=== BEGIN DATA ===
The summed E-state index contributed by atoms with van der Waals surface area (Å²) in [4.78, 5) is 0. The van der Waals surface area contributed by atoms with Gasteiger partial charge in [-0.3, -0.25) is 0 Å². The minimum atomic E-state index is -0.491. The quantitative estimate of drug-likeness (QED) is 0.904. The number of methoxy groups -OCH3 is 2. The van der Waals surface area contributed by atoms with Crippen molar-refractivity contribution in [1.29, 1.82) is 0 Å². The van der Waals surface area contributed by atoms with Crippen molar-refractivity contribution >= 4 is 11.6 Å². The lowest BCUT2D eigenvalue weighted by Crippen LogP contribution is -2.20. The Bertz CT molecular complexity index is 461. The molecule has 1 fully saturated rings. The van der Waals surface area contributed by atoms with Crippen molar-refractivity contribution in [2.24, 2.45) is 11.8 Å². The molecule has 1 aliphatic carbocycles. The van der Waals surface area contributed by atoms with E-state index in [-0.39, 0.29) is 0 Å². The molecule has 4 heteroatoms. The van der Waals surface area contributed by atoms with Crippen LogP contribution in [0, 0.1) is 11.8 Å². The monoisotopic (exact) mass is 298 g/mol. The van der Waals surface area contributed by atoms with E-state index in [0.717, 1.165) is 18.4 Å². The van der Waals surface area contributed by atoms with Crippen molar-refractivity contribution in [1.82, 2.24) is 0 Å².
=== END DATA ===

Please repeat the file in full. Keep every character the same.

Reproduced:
The summed E-state index contributed by atoms with van der Waals surface area (Å²) in [4.78, 5) is 0. The van der Waals surface area contributed by atoms with Gasteiger partial charge in [-0.3, -0.25) is 0 Å². The minimum atomic E-state index is -0.491. The quantitative estimate of drug-likeness (QED) is 0.904. The number of methoxy groups -OCH3 is 2. The van der Waals surface area contributed by atoms with Crippen molar-refractivity contribution in [1.29, 1.82) is 0 Å². The van der Waals surface area contributed by atoms with Crippen molar-refractivity contribution >= 4 is 11.6 Å². The lowest BCUT2D eigenvalue weighted by Crippen LogP contribution is -2.20. The Bertz CT molecular complexity index is 461. The molecule has 1 fully saturated rings. The van der Waals surface area contributed by atoms with Crippen molar-refractivity contribution in [2.24, 2.45) is 11.8 Å². The molecule has 1 aliphatic carbocycles. The van der Waals surface area contributed by atoms with E-state index in [-0.39, 0.29) is 0 Å². The molecule has 4 heteroatoms. The van der Waals surface area contributed by atoms with Crippen LogP contribution in [0, 0.1) is 11.8 Å². The monoisotopic (exact) mass is 298 g/mol. The van der Waals surface area contributed by atoms with E-state index in [0.717, 1.165) is 18.4 Å². The van der Waals surface area contributed by atoms with Crippen molar-refractivity contribution in [1.82, 2.24) is 0 Å².